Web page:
Should You Revive an Old Book Manuscript?

Every writer we know has old manuscripts. With the advent of electronic publishing and the completely open wild, wild west of self-publication, the temptation to simply open up the old files and see what flies out is so tantalizing as to be almost too good to pass up. But before you do that, it might be a good idea to take a few steps back so that the decision to revive or just leave the manuscript in the manuscript cemetery (where it often belongs) is a calculated one.

Let’s begin by examining why you abandoned the work in the first place.

The reasons why writers abandon unfinished work are many and varied. Before you decide to review one or more of your own pieces, it’s probably a good idea to figure out why you stopped work on a particular project.

You lost interest in it and couldn’t figure out how to get the mojo back. If you lost interest then, you will likely not be all that interested now. You’re probably forcing it. Bury it. Forever. Just stop.

You had no idea where it was going so you stopped working on it. If you still have no idea where it is going, step back for a moment. If you begin to work with it and it seems to be taking shape, go for it. If you still have to force a direction, bury it. Forever. Be cautious.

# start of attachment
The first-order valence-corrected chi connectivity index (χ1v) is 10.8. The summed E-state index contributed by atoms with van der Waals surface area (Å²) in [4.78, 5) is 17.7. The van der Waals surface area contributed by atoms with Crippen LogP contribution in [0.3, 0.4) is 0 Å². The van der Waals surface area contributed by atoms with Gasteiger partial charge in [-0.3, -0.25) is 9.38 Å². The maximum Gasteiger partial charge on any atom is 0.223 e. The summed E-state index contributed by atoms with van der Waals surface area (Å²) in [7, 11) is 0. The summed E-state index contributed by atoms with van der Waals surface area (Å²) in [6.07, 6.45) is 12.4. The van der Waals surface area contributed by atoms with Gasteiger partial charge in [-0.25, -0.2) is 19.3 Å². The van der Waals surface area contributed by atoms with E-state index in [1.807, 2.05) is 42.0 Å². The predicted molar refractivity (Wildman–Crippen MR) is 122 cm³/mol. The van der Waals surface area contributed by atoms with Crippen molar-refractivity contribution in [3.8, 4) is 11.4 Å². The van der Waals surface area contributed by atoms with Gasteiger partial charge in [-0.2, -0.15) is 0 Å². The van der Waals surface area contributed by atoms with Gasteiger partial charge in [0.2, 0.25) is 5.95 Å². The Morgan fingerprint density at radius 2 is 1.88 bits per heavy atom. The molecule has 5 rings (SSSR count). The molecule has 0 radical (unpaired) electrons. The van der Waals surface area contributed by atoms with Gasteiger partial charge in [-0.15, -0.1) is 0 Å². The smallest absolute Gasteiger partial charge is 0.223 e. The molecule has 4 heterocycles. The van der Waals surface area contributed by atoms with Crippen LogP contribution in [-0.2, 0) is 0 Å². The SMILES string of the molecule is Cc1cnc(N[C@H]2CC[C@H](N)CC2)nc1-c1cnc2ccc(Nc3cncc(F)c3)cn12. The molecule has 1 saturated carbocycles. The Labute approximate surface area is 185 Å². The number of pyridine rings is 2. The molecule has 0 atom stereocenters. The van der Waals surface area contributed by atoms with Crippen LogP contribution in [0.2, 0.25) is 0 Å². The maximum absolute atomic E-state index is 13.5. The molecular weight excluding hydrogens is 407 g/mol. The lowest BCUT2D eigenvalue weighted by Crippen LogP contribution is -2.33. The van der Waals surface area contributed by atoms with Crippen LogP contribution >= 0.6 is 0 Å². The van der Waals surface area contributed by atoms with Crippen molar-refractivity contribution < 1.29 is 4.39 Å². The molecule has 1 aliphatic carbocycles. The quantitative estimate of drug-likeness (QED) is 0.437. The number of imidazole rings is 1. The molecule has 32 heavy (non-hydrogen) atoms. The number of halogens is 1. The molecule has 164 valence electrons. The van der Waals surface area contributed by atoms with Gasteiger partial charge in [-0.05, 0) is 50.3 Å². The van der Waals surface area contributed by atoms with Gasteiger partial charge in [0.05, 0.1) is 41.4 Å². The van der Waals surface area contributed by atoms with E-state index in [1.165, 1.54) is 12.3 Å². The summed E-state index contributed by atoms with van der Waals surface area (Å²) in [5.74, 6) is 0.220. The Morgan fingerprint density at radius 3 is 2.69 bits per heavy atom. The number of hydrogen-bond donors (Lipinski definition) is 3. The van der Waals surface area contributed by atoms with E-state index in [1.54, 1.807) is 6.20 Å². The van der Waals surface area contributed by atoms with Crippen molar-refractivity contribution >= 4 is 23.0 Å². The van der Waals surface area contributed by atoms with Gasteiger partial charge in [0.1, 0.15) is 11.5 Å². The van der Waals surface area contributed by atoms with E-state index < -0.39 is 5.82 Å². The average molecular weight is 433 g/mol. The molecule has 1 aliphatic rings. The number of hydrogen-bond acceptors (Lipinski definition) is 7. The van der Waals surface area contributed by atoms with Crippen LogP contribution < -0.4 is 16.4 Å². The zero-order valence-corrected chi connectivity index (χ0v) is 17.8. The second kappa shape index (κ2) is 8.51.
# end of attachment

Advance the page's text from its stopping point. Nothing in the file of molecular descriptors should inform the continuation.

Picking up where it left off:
You got distracted by something else – life, work, family. All of these things are reasons why some of our writing gets put on the back burner. This manuscript might have legs. Brush it off and get to work. Give yourself the green light.

Before you get too excited about the reworking an abandoned manuscript, consider the following:

  • Ask yourself why you want to publish it now. Do you just want to see it in print (electronic or otherwise)? If the answer is yes, I suggest you need a better reason. There are a lot of books out there these days that no one will ever read. If you really don’t care if anyone else reads it, perhaps you need to put it away.
  • Reread it what you have already written to see if you still feel the pull of the material. If you don’t, put it back in the electronic drawer and step away.
  • Analyze it for currency. Are the ideas still resonant? Will current readers appreciate the themes? If you aren’t sure, ask someone whose opinion you value to read it. Perhaps even consider beta readers.
  • Edit the manuscript for specifics that will bring the details up to date. For example, if the protagonist still uses a payphone, unless it’s part of a quirky character trait (or a historical piece!), you need to do a bit of updating.
  • When you have finished the rewrite, read it again to see if you still feel enthusiastic. If the answer is yes, you’re ready to press the publish button! Or start querying publishers!